Everything we publish online, from social networks to the website, collaborates to create and spread our brand. Therefore, to maintain a clear and easily identifiable communication style, it is important not to improvise but to develop an effective content marketing strategy in line with our brand. In today’s article we delve deeper into what content marketing is, what it means to do content marketing and how to create an effective content marketing strategy.
Let’s start by giving a definition of content marketing.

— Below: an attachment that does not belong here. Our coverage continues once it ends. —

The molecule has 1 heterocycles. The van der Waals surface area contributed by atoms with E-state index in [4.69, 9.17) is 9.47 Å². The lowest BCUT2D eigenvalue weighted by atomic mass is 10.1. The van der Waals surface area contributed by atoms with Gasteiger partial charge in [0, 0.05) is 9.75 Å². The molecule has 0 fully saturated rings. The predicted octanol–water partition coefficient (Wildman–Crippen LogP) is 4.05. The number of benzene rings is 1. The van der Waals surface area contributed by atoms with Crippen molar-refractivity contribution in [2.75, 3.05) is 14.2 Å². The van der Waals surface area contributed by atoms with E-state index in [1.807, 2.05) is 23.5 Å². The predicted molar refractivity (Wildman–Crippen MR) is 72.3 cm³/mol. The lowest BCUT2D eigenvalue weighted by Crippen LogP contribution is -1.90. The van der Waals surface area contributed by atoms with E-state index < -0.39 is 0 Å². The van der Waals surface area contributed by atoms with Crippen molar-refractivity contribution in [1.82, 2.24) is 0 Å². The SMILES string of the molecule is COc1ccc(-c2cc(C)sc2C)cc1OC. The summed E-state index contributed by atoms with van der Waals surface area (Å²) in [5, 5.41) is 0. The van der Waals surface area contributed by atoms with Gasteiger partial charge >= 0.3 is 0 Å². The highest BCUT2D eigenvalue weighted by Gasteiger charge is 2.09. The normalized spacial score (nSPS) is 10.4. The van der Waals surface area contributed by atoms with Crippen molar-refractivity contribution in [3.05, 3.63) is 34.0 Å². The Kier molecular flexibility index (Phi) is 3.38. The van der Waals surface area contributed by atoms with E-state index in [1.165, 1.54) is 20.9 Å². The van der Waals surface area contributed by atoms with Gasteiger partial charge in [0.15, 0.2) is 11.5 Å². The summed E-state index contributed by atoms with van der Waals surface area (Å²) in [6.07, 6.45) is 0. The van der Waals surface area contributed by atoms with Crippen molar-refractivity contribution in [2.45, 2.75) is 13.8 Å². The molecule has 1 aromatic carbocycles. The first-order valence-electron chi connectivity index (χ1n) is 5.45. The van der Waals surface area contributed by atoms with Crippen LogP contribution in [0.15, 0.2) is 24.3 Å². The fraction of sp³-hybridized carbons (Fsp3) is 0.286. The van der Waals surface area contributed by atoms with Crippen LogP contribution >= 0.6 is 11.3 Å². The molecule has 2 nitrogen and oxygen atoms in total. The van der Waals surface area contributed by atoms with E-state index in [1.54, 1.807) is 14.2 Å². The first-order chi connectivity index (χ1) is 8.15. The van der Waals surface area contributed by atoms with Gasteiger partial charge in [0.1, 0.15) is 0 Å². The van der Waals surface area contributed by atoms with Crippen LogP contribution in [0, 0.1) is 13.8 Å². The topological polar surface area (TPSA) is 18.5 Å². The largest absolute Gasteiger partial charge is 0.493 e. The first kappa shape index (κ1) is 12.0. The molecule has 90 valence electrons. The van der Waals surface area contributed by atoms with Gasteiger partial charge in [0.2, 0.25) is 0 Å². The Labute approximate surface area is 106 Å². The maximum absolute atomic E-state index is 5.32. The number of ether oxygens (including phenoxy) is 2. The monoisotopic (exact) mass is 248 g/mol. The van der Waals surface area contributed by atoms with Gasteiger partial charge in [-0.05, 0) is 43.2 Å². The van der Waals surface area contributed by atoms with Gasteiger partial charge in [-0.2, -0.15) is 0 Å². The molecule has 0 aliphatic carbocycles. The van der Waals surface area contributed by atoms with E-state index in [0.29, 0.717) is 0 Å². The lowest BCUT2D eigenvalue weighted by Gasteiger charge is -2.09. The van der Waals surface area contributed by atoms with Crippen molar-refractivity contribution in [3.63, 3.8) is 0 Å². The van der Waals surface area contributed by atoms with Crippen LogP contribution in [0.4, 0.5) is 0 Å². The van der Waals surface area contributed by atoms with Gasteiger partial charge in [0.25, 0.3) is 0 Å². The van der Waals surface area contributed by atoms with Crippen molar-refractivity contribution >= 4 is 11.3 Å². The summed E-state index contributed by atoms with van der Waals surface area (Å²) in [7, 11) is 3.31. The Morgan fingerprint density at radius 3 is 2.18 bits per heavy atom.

Content marketing is the strategic creation of a text, image, audio or video that produces a relevant and interesting message for a specific audience, while paving the way for concrete action, such as sales.
There are three elements that make content marketing work – and that make it marketing, differentiating it from simple content creation.
First of all, content marketing must move our audience. And by audience we mean not only customers or prospects but also those who are not part of the target market for that product or service but know someone who is.